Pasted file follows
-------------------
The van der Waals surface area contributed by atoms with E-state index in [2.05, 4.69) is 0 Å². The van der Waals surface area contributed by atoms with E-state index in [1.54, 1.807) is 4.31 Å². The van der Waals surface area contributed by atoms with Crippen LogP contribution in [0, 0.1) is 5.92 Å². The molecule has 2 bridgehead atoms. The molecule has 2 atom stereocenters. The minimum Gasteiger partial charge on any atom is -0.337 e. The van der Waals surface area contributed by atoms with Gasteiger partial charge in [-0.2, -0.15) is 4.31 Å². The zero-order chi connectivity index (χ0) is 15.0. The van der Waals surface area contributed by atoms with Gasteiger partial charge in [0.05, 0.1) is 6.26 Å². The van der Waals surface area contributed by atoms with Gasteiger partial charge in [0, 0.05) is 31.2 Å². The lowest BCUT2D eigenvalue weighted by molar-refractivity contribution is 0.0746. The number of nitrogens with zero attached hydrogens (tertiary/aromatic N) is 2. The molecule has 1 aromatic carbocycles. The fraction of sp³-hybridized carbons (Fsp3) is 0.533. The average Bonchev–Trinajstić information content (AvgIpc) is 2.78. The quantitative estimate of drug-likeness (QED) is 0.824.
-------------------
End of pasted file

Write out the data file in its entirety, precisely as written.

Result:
The van der Waals surface area contributed by atoms with E-state index in [2.05, 4.69) is 0 Å². The van der Waals surface area contributed by atoms with E-state index in [1.54, 1.807) is 4.31 Å². The van der Waals surface area contributed by atoms with Crippen LogP contribution in [0, 0.1) is 5.92 Å². The molecule has 2 bridgehead atoms. The molecule has 2 atom stereocenters. The minimum Gasteiger partial charge on any atom is -0.337 e. The van der Waals surface area contributed by atoms with Gasteiger partial charge in [-0.2, -0.15) is 4.31 Å². The zero-order chi connectivity index (χ0) is 15.0. The van der Waals surface area contributed by atoms with Gasteiger partial charge in [0.05, 0.1) is 6.26 Å². The van der Waals surface area contributed by atoms with Gasteiger partial charge in [0, 0.05) is 31.2 Å². The lowest BCUT2D eigenvalue weighted by molar-refractivity contribution is 0.0746. The number of nitrogens with zero attached hydrogens (tertiary/aromatic N) is 2. The molecule has 1 aromatic carbocycles. The fraction of sp³-hybridized carbons (Fsp3) is 0.533. The average Bonchev–Trinajstić information content (AvgIpc) is 2.78. The quantitative estimate of drug-likeness (QED) is 0.824.